These are tough times for vehicle manufacturers in the UK as they grapple with the impact of COVID-19, continued uncertainty about future trade relations with Europe, as well as a growing problem of an ageing demographic for new car sales.
It is estimated that the average age of a new car buyer in the UK is now 55, posing clear risks for auto brands that need to develop long-term relationships with their customers.
But one solution for long-term engagement rests potentially in a subscription model, which provides the flexibility that younger consumers increasingly demand in their purchase choices, whether that applies to livestreaming or big ticket items, reported Sifted.
Unlike traditional rental or leasing arrangements, some specialist car subscription companies don’t charge a hefty deposit or down payment – instead there is a one-time joining fee – and can offer a wide range of brands for a flat monthly fee.
Drover, a London-based startup, is one such firm whose founder and chief executive, Felix Leuschner, says the average age of its clients is 38 and that the arrangement with manufacturers “doesn’t really cannibalise their customer base at all”.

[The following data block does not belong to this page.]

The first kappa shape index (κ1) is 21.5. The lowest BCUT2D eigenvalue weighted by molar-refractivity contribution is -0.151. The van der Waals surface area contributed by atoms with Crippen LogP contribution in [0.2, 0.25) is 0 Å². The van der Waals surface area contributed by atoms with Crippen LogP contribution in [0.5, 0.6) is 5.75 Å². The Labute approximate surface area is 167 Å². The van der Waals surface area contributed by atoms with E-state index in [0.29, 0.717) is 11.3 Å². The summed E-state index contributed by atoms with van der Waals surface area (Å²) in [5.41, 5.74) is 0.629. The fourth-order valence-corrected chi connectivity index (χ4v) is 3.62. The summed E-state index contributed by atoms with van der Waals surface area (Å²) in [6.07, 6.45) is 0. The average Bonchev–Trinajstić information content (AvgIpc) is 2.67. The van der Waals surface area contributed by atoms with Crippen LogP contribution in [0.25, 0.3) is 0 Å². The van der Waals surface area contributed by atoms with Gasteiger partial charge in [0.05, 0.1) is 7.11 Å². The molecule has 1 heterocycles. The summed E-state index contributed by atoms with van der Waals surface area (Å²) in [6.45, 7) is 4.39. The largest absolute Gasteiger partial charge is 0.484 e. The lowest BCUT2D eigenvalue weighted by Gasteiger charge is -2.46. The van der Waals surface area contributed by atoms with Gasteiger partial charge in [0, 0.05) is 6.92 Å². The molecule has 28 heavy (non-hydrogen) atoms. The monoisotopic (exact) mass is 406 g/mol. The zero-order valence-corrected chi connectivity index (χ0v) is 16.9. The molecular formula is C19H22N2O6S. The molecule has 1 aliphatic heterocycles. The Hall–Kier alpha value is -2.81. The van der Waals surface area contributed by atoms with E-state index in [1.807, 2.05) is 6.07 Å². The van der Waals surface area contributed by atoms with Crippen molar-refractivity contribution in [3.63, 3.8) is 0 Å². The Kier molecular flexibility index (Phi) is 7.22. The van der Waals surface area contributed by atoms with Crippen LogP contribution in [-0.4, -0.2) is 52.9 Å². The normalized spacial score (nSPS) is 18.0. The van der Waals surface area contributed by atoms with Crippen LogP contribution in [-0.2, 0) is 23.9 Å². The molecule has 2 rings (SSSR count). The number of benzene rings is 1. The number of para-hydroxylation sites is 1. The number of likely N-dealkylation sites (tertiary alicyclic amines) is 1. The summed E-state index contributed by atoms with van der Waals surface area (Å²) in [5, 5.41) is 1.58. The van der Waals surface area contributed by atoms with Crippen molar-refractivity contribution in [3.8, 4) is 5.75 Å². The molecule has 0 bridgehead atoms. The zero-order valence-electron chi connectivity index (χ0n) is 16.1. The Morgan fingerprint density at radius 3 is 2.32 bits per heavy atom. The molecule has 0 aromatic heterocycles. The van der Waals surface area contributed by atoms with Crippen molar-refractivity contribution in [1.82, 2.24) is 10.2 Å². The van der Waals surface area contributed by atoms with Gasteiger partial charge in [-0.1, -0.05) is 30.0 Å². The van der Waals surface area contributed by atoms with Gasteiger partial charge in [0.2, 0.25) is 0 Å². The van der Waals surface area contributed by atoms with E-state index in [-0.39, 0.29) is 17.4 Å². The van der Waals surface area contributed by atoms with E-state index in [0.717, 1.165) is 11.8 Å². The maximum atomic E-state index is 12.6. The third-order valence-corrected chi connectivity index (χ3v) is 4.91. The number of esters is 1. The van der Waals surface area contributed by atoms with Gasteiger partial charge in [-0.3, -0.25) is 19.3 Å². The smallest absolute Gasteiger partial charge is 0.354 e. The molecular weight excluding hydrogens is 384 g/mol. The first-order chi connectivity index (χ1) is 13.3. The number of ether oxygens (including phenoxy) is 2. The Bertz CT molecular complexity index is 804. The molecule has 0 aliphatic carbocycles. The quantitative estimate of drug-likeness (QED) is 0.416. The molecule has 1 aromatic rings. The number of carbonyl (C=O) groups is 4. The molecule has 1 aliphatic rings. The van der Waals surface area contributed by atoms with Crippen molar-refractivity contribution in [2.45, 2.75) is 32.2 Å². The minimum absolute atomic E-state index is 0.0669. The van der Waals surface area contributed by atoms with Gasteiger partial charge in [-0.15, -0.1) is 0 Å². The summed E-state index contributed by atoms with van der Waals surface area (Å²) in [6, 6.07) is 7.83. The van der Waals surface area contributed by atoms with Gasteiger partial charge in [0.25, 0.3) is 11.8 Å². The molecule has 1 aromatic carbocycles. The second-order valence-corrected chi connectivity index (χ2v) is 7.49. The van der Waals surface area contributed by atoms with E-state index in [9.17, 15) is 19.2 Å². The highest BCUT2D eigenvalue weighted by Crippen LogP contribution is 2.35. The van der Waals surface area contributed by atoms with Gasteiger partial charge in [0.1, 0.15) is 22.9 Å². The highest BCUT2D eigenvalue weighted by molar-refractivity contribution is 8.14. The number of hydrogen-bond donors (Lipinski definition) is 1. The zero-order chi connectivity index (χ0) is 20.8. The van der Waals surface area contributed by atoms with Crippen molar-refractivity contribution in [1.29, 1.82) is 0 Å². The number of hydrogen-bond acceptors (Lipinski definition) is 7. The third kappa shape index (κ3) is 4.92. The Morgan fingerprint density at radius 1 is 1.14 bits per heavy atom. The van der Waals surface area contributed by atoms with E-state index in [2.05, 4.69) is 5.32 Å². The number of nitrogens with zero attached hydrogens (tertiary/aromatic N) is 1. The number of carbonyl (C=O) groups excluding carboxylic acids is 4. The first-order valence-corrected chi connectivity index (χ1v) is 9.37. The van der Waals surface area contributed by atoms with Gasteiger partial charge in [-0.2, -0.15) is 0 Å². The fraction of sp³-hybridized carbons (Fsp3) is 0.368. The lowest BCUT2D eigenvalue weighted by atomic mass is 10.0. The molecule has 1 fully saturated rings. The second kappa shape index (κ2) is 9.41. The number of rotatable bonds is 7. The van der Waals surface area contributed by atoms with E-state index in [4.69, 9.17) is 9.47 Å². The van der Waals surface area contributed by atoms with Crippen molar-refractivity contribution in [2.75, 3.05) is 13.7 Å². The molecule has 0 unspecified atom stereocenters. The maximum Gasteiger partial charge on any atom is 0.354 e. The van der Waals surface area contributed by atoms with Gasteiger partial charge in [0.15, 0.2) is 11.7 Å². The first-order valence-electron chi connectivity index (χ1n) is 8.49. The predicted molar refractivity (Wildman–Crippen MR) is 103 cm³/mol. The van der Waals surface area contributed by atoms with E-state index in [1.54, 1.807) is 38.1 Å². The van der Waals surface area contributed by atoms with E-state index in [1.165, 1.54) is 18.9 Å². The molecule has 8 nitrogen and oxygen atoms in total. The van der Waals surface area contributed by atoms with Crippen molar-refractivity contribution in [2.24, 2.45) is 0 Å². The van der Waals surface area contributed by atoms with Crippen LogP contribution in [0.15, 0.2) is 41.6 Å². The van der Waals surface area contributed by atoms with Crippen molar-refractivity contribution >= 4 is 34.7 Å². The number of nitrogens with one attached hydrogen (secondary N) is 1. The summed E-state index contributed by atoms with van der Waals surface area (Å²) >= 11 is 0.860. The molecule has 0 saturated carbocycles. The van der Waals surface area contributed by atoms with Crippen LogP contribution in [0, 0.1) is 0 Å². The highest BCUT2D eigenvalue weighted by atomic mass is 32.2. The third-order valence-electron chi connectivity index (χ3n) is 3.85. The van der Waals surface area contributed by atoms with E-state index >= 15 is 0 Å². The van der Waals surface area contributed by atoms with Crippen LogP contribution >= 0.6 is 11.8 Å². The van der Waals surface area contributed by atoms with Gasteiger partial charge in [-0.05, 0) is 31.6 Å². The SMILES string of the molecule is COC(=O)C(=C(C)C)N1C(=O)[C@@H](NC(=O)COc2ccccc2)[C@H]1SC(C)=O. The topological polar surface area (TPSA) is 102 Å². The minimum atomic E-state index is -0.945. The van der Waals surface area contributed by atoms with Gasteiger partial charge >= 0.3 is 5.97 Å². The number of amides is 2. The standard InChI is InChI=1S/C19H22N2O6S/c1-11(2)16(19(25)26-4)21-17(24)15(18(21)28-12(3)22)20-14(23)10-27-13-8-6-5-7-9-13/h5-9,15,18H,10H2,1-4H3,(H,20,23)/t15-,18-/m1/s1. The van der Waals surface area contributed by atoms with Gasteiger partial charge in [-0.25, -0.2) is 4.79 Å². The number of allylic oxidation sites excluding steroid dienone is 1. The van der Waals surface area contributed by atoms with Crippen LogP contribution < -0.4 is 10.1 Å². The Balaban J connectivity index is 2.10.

The company offers users a flat monthly fee of £568, including breakdown cover and servicing, and cars can be booked for between one and 24 months, which is slightly longer than an average car rental but shorter than a leasing agreement.
Drover benefits from bulk buy discounts offered by the car manufacturers, who in turn see Drover as marketing opportunity, allowing consumers to try before they buy.
Turning to specialist subscription firms may be the way to go for the car industry, since its own efforts to set up car-leasing and car-sharing subsidiaries have largely failed.
General Motors, for example, closed its Maven car-sharing service earlier this year, while Ford last year sold off its Canvas car-leasing business, and Mercedes-Benz cancelled a pilot for a car-sharing initiative in the US after experiencing low demand.
Sourced from Sifted